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Huawei reports record profits despite U.S. pressure campaign

Huawei reports record profits despite U.S. pressure campaign
Business
BEIJING— Huawei’s profits rose by 25 per cent to a record $8.8 billion (U.S.) last year, it announced Friday, suggesting that the United States’ global campaign against the Chinese technology titan has had no discernible impact on its bottom line.

Reveling in its strong financial results, Huawei’s leaders said that the Trump administration was targeting the company for political and anti-competitive reasons.

Despite the United States’ campaign against Huawei, the technology titan said profits rose by 25 per cent to a record $8.8 billion (U.S.) last year.  (Kin Cheung / AP)

“The U.S. government has got a loser’s attitude,” Guo Ping, the current chairman of Huawei, told reporters while releasing the results. “They want to smear Huawei because they can’t compete with us.”

The Trump administration had “abandoned all table manners” in the way it deals with the rise of Huawei, Guo said, adding that he hoped the administration “will adjust its mentality.”

American officials fear that Huawei, which is vying to become the global leader for next generation 5G mobile networks, has close links to the Communist Party and the military in China, and that it might be able to use its networks to spy and conduct cyberattacks.

Huawei announced its results a day after the British equivalent to the U.S. National Security Agency released a scathing assessment of the security risks the Chinese company posed to Britain’s telecom networks.

Huawei’s CFO had a penchant for rival Apple products, it seems

The Government Communications Headquarters Bureau said it can provide “only limited assurance” that the long-term national security risks can be managed in Huawei equipment deployed in Britain, and that “it will be difficult” to manage the risk of future products until current defects are fixed.

Huawei, the world’s largest maker of telecommunications equipment, strongly denies the accusations that its equipment could be used for spying.

In an opinion piece for the Financial Times last month, Guo said that the United States was so opposed to Huawei because the more of its equipment was installed around the world, the more it “hampers U.S. efforts to spy on whomever it wants.” He cited revelations from Edward Snowden about how the U.S. monitors electronic communications.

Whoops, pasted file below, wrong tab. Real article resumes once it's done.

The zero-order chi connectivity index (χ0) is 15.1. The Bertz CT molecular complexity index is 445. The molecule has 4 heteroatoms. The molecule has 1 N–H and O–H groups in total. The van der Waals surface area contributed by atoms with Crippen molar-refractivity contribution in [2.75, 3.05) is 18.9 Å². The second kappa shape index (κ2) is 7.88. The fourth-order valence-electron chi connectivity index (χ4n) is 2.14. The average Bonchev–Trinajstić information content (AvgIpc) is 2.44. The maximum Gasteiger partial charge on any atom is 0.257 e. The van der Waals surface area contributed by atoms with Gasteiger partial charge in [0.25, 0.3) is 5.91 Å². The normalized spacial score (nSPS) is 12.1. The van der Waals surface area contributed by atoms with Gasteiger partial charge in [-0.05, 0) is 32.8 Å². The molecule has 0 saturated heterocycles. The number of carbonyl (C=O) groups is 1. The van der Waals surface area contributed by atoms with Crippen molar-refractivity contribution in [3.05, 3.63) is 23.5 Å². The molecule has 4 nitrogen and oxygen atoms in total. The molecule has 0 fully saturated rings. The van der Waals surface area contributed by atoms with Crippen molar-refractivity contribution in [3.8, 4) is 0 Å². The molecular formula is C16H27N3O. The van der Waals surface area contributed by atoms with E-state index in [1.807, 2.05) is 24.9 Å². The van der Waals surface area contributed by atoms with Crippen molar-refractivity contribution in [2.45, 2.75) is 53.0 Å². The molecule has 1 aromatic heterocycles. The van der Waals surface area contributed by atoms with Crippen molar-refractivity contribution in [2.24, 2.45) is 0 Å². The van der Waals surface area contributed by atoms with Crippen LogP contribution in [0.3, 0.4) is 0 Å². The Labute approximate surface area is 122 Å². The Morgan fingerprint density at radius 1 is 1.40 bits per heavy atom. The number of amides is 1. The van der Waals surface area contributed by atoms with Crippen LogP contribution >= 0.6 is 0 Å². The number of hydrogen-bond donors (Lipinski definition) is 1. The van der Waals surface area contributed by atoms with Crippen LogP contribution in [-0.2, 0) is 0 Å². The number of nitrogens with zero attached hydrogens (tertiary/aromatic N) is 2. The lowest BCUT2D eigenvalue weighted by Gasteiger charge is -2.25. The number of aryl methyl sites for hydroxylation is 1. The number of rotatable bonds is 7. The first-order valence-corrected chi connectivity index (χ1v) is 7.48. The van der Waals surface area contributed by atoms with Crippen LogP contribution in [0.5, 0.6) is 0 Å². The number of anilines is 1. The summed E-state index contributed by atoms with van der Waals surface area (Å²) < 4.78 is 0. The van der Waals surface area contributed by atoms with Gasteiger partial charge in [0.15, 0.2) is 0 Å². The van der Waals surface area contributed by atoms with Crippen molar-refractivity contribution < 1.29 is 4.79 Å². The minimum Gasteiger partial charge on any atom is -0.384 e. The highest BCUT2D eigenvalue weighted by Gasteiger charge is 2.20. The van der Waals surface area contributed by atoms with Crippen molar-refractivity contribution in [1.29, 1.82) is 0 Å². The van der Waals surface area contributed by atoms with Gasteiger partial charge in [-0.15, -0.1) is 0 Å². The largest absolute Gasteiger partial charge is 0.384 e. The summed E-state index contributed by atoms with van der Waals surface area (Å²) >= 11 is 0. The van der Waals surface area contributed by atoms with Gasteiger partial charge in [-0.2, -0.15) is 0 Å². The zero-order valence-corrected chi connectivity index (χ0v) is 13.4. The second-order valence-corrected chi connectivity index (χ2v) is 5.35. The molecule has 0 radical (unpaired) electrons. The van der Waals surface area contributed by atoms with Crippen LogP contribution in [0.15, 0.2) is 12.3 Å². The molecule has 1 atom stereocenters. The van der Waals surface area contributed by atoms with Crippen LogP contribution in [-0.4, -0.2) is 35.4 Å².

Over the past year, the Trump administration has embarked on a campaign to convince governments around the world to ban Huawei from its networks.

In the United States, the government has already prohibited federal agencies and contractors from buying Huawei equipment, citing national security concerns. Huawei announced earlier this month that it would sue the government, saying it had been denied due process and that there is no evidence to support the government’s espionage claims.

U.S. authorities have launched other legal broadsides against the Shenzhen-based giant. Huawei’s chief financial officer and daughter of the company’s founder, Meng Wanzhou, is currently under house arrest in Canada while she fights extradition to the United States on charges that Huawei breached American export sanctions against Iran.

The actions widely seen here as part of a broader effort — which also encompasses the United States’ trade war against China — to stymie China’s rise in the global economy and stop it from challenging American supremacy.

“The U.S. government is using FUD because of its worldwide hegemony,” said Fang Xingdong, director of the Center for Internet and Society at Zhejiang University of Media and Communications, using an acronym for “fear, uncertainty and doubt.”

“Although it may violate law and ethics, Washington only needs to pay a little to win its interests,” he wrote in the Global Times, a nationalist newspaper that often reflects the foreign policy of the ruling Communist Party. “This is the driving force behind U.S. suppression of Huawei.”

Huawei’s results show the company remains in good financial health. Its sales rose 20 per cent from the previous year to exceed $107 billion, another record, in 2018.

The bulk of the improvement came from a sharp increase in smartphones. Huawei shipped 206 million smartphones in 2018, and sales were up 45 per cent compared with the previous year.

Sales from its 5G networking division fell slightly, by 1.3 per cent, but analysts said they would likely pick up as Huawei begins to roll out its 5G networks. More than 30 countries have awarded Huawei contracts to build its next generation infrastructure.

The company is privately owned so is not required to release financial results, but has taken to offering an annual report containing some headline numbers.

The U.S. actions against Huawei might actually have helped it by giving the tech giant free advertising, said Ni Feng, deputy director of American studies at of the Chinese Academy of Social Sciences.

“It’s like, ‘See, the Americans are afraid, does that mean its technology is indeed awesome,’” Ni said.

Chinese people had reacted emotionally to the American “bullying” of Huawei, Ni said. “They are more willing to buy Huawei products,” he said.

After Meng was arrested in Canada last year at the U.S.’s request, some Chinese companies began a campaign to encourage employees to buy Huawei phones rather than iPhones, while some even said they would fine staff who had an iPhone.
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